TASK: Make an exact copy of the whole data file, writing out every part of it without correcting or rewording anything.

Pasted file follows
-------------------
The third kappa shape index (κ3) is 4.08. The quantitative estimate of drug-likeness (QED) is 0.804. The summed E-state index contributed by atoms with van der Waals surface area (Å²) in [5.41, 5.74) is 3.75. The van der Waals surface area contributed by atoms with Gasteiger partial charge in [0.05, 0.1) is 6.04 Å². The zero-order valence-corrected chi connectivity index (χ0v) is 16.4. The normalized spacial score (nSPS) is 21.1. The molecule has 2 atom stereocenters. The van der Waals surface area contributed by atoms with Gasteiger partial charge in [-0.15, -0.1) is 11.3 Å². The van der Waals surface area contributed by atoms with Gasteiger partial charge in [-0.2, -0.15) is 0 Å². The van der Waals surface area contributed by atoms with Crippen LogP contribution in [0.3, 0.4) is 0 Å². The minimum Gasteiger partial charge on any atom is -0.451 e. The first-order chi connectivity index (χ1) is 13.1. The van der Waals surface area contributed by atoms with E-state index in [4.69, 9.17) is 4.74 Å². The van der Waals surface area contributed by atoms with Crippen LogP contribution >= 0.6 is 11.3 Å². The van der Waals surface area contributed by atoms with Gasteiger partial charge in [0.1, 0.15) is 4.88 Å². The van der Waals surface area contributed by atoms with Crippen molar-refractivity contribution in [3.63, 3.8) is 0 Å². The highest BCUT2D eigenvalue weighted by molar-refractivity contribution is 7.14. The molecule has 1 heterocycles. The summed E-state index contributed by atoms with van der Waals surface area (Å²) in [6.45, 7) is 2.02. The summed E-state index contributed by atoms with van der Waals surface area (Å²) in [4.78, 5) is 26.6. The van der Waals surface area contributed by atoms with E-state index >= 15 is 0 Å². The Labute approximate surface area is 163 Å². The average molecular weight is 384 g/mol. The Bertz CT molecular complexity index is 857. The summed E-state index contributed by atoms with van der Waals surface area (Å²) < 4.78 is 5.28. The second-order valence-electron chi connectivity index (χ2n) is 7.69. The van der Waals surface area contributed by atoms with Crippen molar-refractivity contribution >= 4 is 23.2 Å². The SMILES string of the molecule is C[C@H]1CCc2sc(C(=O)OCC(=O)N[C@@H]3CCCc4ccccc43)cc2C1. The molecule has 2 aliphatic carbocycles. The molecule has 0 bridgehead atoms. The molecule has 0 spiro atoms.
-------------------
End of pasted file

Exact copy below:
The third kappa shape index (κ3) is 4.08. The quantitative estimate of drug-likeness (QED) is 0.804. The summed E-state index contributed by atoms with van der Waals surface area (Å²) in [5.41, 5.74) is 3.75. The van der Waals surface area contributed by atoms with Gasteiger partial charge in [0.05, 0.1) is 6.04 Å². The zero-order valence-corrected chi connectivity index (χ0v) is 16.4. The normalized spacial score (nSPS) is 21.1. The molecule has 2 atom stereocenters. The van der Waals surface area contributed by atoms with Gasteiger partial charge in [-0.15, -0.1) is 11.3 Å². The van der Waals surface area contributed by atoms with Gasteiger partial charge in [-0.2, -0.15) is 0 Å². The van der Waals surface area contributed by atoms with Crippen LogP contribution in [0.3, 0.4) is 0 Å². The minimum Gasteiger partial charge on any atom is -0.451 e. The first-order chi connectivity index (χ1) is 13.1. The van der Waals surface area contributed by atoms with E-state index in [4.69, 9.17) is 4.74 Å². The van der Waals surface area contributed by atoms with Crippen LogP contribution >= 0.6 is 11.3 Å². The van der Waals surface area contributed by atoms with Gasteiger partial charge in [0.1, 0.15) is 4.88 Å². The van der Waals surface area contributed by atoms with Crippen molar-refractivity contribution in [3.63, 3.8) is 0 Å². The highest BCUT2D eigenvalue weighted by molar-refractivity contribution is 7.14. The molecule has 1 heterocycles. The summed E-state index contributed by atoms with van der Waals surface area (Å²) in [6.45, 7) is 2.02. The summed E-state index contributed by atoms with van der Waals surface area (Å²) in [4.78, 5) is 26.6. The van der Waals surface area contributed by atoms with E-state index >= 15 is 0 Å². The Labute approximate surface area is 163 Å². The average molecular weight is 384 g/mol. The Bertz CT molecular complexity index is 857. The summed E-state index contributed by atoms with van der Waals surface area (Å²) < 4.78 is 5.28. The second-order valence-electron chi connectivity index (χ2n) is 7.69. The van der Waals surface area contributed by atoms with Crippen molar-refractivity contribution >= 4 is 23.2 Å². The SMILES string of the molecule is C[C@H]1CCc2sc(C(=O)OCC(=O)N[C@@H]3CCCc4ccccc43)cc2C1. The molecule has 2 aliphatic carbocycles. The molecule has 0 bridgehead atoms. The molecule has 0 spiro atoms.